According to many freedivers, freediving is a mental sport. Exercising at an athletic level in other sports that do not include water is insufficient, and individuals must grasp that freediving is about confronting their cognitive thinking. I struggled at first to reach the bottom of a 5m swimming pool because the panic feeling in my thoughts was taking control of my body. It started because of my lack of confidence in the water and because I was exploring somewhere new. Despite this issue, I was not afraid of swimming in an indoor environment such as a swimming pool, provided it was not a 5m deep pool. In a shallow swim pool, I saw that I could see the walls well, that people surrounded me, and that I could touch the bottom. Thus my brain regarded it as a safe environment. After realizing this was due to a lack of confidence, I attempted to go spearfishing because the likelihood of overthinking about being in deep water would be low, allowing me to dive at least 10m deep. But, this was not the case, and I panicked again, failing to reach the 4m depth.
My initial method was to become acquainted with a swimming pool, i.e., learn to swim. I could only swim 25m, so I determined to learn how to swim properly. After a few classes, I saw a difference in my technique and decided to go for longer swims. I began increasing my swimming distance from 25m to 100m, with the objective of reaching 1100m (50 laps). When I was able to achieve long-distance swimming, my confidence in the water increased. So I decided to go spearfishing again, and I discovered that I didn't mind being in open water because I could swim to shore if necessary. However, after discovering that I couldn't equalize my ears after 5m, several friends advised me to attend a freediving course, which I did. I have no doubt that being a confident swimmer will assist you in overcoming your fear of open water, and a freediving course is very beneficial.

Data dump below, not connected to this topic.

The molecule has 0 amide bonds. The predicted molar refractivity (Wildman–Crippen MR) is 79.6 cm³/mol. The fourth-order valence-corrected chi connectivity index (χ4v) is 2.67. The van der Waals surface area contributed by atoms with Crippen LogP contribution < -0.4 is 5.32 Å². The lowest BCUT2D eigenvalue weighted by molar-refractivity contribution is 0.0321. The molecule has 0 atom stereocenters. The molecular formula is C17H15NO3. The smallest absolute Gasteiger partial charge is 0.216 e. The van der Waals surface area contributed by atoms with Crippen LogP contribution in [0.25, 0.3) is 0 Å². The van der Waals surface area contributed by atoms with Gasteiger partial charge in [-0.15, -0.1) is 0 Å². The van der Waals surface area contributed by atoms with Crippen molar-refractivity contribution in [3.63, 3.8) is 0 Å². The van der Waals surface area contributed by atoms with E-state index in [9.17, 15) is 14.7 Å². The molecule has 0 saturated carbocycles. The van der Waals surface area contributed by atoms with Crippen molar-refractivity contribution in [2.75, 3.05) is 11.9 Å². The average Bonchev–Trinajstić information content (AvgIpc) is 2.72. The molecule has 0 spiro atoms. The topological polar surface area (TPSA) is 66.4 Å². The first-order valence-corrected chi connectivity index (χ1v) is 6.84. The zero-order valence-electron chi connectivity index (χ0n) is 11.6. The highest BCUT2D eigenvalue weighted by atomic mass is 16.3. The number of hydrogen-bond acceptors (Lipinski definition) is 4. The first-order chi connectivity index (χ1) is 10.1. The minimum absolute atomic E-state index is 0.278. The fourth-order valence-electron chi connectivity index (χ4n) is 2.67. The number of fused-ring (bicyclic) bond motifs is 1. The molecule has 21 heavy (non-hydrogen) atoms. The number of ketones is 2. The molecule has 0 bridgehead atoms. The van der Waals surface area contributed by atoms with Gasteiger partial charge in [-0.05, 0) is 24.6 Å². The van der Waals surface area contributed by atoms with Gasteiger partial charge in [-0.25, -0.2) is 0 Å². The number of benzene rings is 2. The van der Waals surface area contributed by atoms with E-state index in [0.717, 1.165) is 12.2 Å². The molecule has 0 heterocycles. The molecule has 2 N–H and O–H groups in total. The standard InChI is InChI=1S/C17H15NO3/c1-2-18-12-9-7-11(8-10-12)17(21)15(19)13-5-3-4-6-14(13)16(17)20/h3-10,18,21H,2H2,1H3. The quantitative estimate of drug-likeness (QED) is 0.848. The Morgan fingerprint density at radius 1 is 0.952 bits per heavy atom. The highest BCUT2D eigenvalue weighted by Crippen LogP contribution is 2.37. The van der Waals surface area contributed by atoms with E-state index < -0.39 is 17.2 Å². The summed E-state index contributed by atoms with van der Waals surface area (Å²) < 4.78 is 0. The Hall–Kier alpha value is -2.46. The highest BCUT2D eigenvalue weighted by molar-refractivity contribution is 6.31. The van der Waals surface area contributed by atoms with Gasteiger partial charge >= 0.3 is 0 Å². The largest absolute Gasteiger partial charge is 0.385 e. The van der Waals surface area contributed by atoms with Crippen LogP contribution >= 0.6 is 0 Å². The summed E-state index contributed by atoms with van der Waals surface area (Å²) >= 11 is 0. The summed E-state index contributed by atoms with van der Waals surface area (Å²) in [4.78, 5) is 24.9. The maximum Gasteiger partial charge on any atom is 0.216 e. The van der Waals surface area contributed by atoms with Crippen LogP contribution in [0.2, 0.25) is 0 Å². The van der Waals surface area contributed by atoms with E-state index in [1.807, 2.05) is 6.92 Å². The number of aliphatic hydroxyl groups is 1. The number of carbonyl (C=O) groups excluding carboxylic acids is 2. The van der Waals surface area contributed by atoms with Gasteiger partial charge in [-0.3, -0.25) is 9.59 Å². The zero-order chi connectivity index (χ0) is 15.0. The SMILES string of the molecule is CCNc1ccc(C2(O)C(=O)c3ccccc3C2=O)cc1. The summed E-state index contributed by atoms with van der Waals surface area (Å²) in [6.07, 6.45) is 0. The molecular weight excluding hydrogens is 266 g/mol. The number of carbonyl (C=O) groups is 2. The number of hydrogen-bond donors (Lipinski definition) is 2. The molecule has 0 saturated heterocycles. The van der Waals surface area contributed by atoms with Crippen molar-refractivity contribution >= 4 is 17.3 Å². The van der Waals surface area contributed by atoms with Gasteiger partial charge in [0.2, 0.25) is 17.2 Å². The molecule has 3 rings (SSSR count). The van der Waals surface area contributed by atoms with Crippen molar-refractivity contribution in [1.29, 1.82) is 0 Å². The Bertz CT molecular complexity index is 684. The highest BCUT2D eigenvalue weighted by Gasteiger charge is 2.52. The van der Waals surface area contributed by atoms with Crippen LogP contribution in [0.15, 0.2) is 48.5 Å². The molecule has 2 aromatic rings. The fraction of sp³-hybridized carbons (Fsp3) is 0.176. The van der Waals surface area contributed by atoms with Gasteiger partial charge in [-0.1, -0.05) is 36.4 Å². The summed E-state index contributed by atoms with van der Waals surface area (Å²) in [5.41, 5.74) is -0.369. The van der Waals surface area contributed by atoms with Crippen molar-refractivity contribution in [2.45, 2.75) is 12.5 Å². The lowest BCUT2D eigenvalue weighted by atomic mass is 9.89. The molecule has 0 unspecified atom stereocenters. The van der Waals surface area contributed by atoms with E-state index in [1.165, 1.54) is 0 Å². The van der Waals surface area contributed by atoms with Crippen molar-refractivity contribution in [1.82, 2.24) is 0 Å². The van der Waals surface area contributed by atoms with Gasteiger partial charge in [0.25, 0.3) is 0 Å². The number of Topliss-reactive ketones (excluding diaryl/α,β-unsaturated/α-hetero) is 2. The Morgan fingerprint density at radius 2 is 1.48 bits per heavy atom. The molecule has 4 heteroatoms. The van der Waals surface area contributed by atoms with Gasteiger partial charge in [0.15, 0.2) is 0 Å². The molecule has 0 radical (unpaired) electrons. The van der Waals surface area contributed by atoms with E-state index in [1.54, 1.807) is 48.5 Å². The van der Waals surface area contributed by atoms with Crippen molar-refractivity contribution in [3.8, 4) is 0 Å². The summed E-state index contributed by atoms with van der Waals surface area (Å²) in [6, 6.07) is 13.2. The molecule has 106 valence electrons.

The second step I took was to take a freediving course to learn more about it, including the physiology and risks involved. After learning the fundamentals of physiology and freediving in a swimming pool, it was time to explore the open water again. During my open water course, I saw that I was even more confident. Therefore I had no issue diving to 20m. So far, what I've observed is that being a strong swimmer and the risks freediving entails contributed to my confidence. So basically, everything needed was confidence so that I could trust myself while being in this type of environment.
I had assumed that my fear had gone by this point, but it had been misinterpreted. At 27 meters deep, when I had resolved to go further, I panicked once again, so I turned around and thought about why I had panicked. The answer was simple, my mind was ready to go deeper, but my body was not prepared. I thought I needed more practice and repeat my dives accordingly, so my body could get used to it. Having said that, this was not the only thing I found from my lessons learned. I learned that freediving involves two critical components, the mind, and the body. I believed I acquired the self-confidence and expertise necessary to explore the depth, but I was wrong since freediving is a slow sport progression. I realized that I needed more practice, knowledge, and skills. I made the decision to take a step back and relearn freediving.
The steps above helped me achieve the following: